Workshop on High-level Information Extraction

Information extraction (IE) techniques aim at extracting structured information from unstructured data sources. IE methods are successful at addressing naturally arising learning tasks where the data is generally structured, highly correlated, and frequently preserve multiple-way dependencies within and between recurrent structures.
By now, "low-level" tasks such as named entity recognition are well understood, however, solving complex IE tasks - like relation and event extraction - remains a challenge.
In the last years, significant contributions to high-level IE in relevant fields led to applications that have matured to a point beyond proof of concept. However, which strategy (e.g., pipeline, structured, or hybrid) is beneficial for which problems is not yet well understood, neither from the theoretical nor the practical point of view.
We aim at bringing together an interdisciplinary group of researchers who are working on high-level information extraction. The goal of this workshop will be to structure and explore the state of the art, to evolve high-level IE models with regard to real-world applications, and to identify future challenges and applications. We intend to cover a broad range of methods, including pipelined/hybrid approaches and structured prediction models; in particular we are interested in the following topics:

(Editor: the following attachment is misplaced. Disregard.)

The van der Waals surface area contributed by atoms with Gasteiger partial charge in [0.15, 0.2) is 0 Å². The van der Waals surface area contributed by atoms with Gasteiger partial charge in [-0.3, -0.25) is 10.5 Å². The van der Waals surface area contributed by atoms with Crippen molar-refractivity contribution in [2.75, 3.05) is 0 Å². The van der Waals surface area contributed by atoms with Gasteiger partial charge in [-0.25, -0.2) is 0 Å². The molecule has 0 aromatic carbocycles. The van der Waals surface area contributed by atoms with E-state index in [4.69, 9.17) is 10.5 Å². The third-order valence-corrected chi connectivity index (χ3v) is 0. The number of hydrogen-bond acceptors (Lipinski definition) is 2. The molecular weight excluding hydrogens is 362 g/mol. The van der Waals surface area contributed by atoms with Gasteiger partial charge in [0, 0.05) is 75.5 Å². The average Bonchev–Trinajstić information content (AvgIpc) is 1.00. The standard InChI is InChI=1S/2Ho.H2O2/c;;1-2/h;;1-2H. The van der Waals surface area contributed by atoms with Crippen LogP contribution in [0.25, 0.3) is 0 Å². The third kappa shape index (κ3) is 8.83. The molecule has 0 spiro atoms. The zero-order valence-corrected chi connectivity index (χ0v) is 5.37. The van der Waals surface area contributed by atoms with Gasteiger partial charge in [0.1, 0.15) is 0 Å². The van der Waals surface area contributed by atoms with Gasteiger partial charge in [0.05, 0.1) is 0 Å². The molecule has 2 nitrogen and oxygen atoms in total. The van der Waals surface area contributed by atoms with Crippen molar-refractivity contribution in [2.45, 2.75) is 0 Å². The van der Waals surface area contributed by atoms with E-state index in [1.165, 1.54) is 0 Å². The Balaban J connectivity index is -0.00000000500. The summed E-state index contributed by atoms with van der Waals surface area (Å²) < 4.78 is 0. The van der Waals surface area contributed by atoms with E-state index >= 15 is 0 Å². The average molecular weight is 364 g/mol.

• Algorithms:
    What are the differences between pipelined and structured methods? Are there hybrid methods, using the best of the two worlds? Are there novel algorithms and techniques for solving high-level IE or subproblems thereof?

  • Theoretical results:
    Are there convergence/generalization bounds for high-level IE techniques? Is there a characterization of problems for which a direct solution always exists? How can high-level IE methods be evaluated?

  • Pre- and post-processing techniques:
    Which high-level IE applications benefit from pre-/post-processing? Can pre-/post-processing be harmful? Are these techniques independent of the underlying IE methods? How can pre- and post-processing techniques be evaluated?

  • Applications:
    What are novel applications involving high-level IE? Are there equivalent problems in related areas that can be solved with existing methods?